- Prescription in Civil Jurisprudence
- Prescription in Civil Jurisprudence• Prescription 'in some form and under some name' is said to have existed as a part of the municipal law of every civilized nation, except the Jewish . . .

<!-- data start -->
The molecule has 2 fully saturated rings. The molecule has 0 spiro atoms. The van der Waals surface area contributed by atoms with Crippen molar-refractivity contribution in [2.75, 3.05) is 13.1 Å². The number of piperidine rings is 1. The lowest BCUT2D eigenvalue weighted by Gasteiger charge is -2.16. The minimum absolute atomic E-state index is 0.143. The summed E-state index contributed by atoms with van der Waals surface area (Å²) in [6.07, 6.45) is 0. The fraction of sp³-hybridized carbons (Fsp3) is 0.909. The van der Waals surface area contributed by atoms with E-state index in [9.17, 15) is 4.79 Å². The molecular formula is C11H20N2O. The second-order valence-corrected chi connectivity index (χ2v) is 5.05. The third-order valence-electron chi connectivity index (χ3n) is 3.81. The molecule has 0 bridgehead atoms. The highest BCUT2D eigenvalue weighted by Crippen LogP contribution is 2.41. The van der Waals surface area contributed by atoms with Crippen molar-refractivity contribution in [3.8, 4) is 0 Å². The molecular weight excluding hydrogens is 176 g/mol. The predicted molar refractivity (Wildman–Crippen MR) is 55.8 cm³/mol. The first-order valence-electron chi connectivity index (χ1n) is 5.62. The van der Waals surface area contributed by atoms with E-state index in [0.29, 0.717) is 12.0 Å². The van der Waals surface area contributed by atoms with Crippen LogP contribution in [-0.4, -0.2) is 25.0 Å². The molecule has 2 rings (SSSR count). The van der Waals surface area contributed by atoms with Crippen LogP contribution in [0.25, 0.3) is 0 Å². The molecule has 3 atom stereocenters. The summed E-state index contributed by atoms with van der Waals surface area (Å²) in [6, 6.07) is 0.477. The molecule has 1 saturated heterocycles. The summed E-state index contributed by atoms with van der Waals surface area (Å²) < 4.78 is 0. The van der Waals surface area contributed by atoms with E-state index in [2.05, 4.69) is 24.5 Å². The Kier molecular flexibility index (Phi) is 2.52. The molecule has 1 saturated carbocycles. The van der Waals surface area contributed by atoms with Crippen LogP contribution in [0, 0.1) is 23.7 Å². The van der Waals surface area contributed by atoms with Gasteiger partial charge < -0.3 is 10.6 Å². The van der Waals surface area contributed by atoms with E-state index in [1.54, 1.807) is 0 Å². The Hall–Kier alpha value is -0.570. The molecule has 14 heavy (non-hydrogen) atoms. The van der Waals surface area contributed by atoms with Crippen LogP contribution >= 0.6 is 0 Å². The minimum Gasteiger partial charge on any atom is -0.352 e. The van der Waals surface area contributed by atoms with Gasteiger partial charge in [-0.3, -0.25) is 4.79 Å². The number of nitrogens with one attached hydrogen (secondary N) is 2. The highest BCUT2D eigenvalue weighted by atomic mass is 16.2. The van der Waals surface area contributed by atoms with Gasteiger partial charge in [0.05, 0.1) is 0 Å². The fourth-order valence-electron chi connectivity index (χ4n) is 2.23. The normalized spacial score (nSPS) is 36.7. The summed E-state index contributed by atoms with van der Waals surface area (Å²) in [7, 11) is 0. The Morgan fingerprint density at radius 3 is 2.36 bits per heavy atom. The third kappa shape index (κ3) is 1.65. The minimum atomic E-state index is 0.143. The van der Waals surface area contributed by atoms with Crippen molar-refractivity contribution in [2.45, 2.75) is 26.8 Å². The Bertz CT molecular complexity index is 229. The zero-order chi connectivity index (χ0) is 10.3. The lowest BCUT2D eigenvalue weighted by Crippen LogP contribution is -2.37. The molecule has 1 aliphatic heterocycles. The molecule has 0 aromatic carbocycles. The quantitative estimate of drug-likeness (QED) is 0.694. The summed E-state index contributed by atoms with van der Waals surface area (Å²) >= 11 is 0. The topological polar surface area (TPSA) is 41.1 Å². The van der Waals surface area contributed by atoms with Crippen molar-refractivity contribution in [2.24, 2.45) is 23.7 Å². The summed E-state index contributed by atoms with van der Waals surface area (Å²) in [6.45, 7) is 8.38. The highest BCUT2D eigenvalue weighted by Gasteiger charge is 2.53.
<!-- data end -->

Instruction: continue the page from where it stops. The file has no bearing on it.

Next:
Catholic Encyclopedia. Kevin Knight. 2006.